People with a fearful relationship style want meaningful relationships, but they're afraid of being let down. Their fear makes it difficult and uncomfortable to rely on others.

How a Fearful Relationship Style Develops 

Many psychologists believe that a fearful relationship style develops during childhood when parents are neglectful, abusive, or otherwise unable to care for their children. Childhood trauma is one of the most common reasons for fearful attachment styles. 

One study suggests that a fearful relationship style is closely related to an individual's relationship with their mother. However, attachment styles are complex, and many factors can contribute to someone developing a fearful relationship style. 

Fearful Attachment Styles in Relationships

In a study at the Swinburne University of Technology in Australia, researchers found that individuals with a fearful relationship style are more likely to be anxious and depressed. They may see themselves as damaged, unlovable, or unwanted. 

People with a fearful attachment style tend to strongly desire relationships. They may feel the need to find self-worth from others. When they feel rejected or unworthy, they tend to cling to their partner for approval. However, when they develop a close relationship with another person, they may have difficulty trusting them.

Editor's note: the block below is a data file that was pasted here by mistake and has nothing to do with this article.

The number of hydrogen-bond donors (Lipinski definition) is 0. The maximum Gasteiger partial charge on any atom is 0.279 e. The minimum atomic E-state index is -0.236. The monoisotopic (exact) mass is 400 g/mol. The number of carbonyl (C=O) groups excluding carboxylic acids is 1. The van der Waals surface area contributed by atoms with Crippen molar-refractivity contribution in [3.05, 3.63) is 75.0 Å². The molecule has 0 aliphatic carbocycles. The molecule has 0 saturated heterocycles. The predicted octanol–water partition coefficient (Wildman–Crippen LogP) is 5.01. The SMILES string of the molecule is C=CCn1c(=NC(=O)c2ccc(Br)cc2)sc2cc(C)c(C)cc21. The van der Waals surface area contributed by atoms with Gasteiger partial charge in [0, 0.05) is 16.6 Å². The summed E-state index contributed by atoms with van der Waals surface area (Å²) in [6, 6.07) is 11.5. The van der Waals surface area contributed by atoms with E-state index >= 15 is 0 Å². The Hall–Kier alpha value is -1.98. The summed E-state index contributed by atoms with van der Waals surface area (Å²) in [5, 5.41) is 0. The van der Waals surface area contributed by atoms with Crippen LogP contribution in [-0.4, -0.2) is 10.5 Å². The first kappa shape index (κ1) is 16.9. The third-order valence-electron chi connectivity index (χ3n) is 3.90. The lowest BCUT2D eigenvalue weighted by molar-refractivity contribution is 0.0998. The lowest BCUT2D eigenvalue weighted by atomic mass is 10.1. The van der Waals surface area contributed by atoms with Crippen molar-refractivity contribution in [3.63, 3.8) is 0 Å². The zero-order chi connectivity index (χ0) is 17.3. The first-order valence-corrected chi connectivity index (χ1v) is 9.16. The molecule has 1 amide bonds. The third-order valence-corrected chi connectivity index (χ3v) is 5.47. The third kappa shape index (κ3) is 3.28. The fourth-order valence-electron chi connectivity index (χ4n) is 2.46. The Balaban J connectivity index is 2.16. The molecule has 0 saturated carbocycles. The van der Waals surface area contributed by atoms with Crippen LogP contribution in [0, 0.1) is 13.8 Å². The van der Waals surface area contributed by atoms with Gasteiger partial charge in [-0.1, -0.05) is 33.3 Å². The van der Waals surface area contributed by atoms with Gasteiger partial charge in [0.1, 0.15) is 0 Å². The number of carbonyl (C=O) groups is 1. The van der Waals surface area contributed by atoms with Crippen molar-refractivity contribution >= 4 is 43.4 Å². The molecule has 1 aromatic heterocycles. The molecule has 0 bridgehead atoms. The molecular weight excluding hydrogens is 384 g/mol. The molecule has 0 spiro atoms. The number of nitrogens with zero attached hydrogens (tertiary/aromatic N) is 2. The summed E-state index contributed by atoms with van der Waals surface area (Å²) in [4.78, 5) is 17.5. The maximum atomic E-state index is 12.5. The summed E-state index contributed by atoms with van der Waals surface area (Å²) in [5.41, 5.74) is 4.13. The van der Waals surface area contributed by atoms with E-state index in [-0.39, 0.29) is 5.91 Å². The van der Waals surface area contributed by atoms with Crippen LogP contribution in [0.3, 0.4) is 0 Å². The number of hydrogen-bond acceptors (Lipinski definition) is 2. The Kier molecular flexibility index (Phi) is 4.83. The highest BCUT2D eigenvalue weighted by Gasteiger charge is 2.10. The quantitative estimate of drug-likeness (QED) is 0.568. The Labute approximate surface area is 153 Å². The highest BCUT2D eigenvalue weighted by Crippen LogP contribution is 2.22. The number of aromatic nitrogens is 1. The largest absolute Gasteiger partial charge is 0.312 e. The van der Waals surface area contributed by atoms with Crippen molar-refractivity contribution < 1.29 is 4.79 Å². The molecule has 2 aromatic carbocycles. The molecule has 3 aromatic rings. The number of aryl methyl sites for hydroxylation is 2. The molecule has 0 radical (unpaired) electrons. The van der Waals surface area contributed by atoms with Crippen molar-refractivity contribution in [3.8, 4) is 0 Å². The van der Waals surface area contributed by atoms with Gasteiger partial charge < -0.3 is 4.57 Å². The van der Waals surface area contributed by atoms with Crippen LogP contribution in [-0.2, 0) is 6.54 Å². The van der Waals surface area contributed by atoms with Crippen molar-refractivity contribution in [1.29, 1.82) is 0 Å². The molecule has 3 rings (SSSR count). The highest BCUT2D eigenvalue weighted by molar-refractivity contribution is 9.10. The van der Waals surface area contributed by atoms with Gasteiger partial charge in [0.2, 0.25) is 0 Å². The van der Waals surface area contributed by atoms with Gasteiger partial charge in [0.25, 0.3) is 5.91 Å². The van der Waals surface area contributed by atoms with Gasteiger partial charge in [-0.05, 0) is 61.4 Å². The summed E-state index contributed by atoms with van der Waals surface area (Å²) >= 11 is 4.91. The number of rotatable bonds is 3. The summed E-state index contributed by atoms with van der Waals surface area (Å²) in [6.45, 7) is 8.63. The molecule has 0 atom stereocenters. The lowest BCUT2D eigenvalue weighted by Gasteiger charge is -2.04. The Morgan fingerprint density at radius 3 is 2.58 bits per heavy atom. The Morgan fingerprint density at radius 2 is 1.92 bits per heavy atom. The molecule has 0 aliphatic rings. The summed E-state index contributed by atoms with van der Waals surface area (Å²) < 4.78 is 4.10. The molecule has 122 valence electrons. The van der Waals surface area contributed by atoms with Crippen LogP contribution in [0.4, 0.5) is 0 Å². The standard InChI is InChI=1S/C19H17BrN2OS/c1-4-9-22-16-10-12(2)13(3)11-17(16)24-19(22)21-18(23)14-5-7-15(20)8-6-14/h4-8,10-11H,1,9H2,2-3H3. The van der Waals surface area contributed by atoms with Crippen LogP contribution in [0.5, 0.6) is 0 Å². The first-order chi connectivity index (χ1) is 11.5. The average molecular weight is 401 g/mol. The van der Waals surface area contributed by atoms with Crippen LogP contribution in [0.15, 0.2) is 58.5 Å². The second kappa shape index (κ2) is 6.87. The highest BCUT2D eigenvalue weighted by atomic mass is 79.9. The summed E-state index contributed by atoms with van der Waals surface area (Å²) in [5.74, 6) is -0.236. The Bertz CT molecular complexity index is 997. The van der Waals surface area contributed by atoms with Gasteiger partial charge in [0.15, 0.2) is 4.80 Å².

They are afraid of getting hurt and may always be on the lookout for signs that something is wrong. These tendencies can lead to intimacy problems because they can never be fully present and comfortable in the relationship. 

Relationships may be dramatic, with many highs and lows. The relationship may be hampered by fears of abandonment and withdrawal because they're afraid of getting hurt. Many may also find themselves in abusive or neglectful relationships. 

People who are in a relationship with someone with a fearful attachment style should be compassionate and empathetic to their partner's needs, helping them to feel more comfortable and secure.